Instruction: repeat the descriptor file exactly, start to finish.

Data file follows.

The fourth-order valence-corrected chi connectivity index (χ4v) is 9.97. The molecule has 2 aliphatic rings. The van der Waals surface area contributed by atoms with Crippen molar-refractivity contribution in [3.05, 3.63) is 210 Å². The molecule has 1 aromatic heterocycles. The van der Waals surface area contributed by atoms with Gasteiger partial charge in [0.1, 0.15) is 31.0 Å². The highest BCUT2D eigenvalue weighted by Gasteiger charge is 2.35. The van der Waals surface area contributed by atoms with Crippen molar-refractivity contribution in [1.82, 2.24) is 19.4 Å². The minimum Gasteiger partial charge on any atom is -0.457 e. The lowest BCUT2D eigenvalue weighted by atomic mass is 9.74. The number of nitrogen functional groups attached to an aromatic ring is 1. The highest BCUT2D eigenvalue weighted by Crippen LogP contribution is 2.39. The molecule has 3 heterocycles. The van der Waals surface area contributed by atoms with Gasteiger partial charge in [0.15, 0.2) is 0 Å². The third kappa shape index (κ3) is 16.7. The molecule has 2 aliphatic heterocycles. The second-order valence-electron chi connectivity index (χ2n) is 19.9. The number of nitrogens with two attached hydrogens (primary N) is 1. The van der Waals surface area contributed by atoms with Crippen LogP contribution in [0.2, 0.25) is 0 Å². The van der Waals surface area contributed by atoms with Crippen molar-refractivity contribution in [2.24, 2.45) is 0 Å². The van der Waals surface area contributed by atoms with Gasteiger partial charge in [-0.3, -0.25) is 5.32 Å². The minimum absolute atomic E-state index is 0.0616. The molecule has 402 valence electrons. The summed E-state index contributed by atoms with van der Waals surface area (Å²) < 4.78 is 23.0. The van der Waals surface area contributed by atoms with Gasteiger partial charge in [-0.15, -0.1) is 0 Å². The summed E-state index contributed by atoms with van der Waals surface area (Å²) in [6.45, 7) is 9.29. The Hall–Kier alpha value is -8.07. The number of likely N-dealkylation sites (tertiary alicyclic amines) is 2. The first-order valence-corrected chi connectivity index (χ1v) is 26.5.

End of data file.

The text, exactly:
The fourth-order valence-corrected chi connectivity index (χ4v) is 9.97. The molecule has 2 aliphatic rings. The van der Waals surface area contributed by atoms with Crippen molar-refractivity contribution in [3.05, 3.63) is 210 Å². The molecule has 1 aromatic heterocycles. The van der Waals surface area contributed by atoms with Gasteiger partial charge in [0.1, 0.15) is 31.0 Å². The highest BCUT2D eigenvalue weighted by Gasteiger charge is 2.35. The van der Waals surface area contributed by atoms with Crippen molar-refractivity contribution in [1.82, 2.24) is 19.4 Å². The minimum Gasteiger partial charge on any atom is -0.457 e. The lowest BCUT2D eigenvalue weighted by atomic mass is 9.74. The number of nitrogen functional groups attached to an aromatic ring is 1. The highest BCUT2D eigenvalue weighted by Crippen LogP contribution is 2.39. The molecule has 3 heterocycles. The van der Waals surface area contributed by atoms with Gasteiger partial charge in [0.15, 0.2) is 0 Å². The third kappa shape index (κ3) is 16.7. The molecule has 2 aliphatic heterocycles. The second-order valence-electron chi connectivity index (χ2n) is 19.9. The number of nitrogens with two attached hydrogens (primary N) is 1. The van der Waals surface area contributed by atoms with Crippen LogP contribution in [0.2, 0.25) is 0 Å². The van der Waals surface area contributed by atoms with Crippen molar-refractivity contribution in [2.24, 2.45) is 0 Å². The van der Waals surface area contributed by atoms with Gasteiger partial charge in [-0.3, -0.25) is 5.32 Å². The minimum absolute atomic E-state index is 0.0616. The molecule has 402 valence electrons. The summed E-state index contributed by atoms with van der Waals surface area (Å²) < 4.78 is 23.0. The van der Waals surface area contributed by atoms with Gasteiger partial charge in [-0.15, -0.1) is 0 Å². The summed E-state index contributed by atoms with van der Waals surface area (Å²) in [6.45, 7) is 9.29. The Hall–Kier alpha value is -8.07. The number of likely N-dealkylation sites (tertiary alicyclic amines) is 2. The first-order valence-corrected chi connectivity index (χ1v) is 26.5.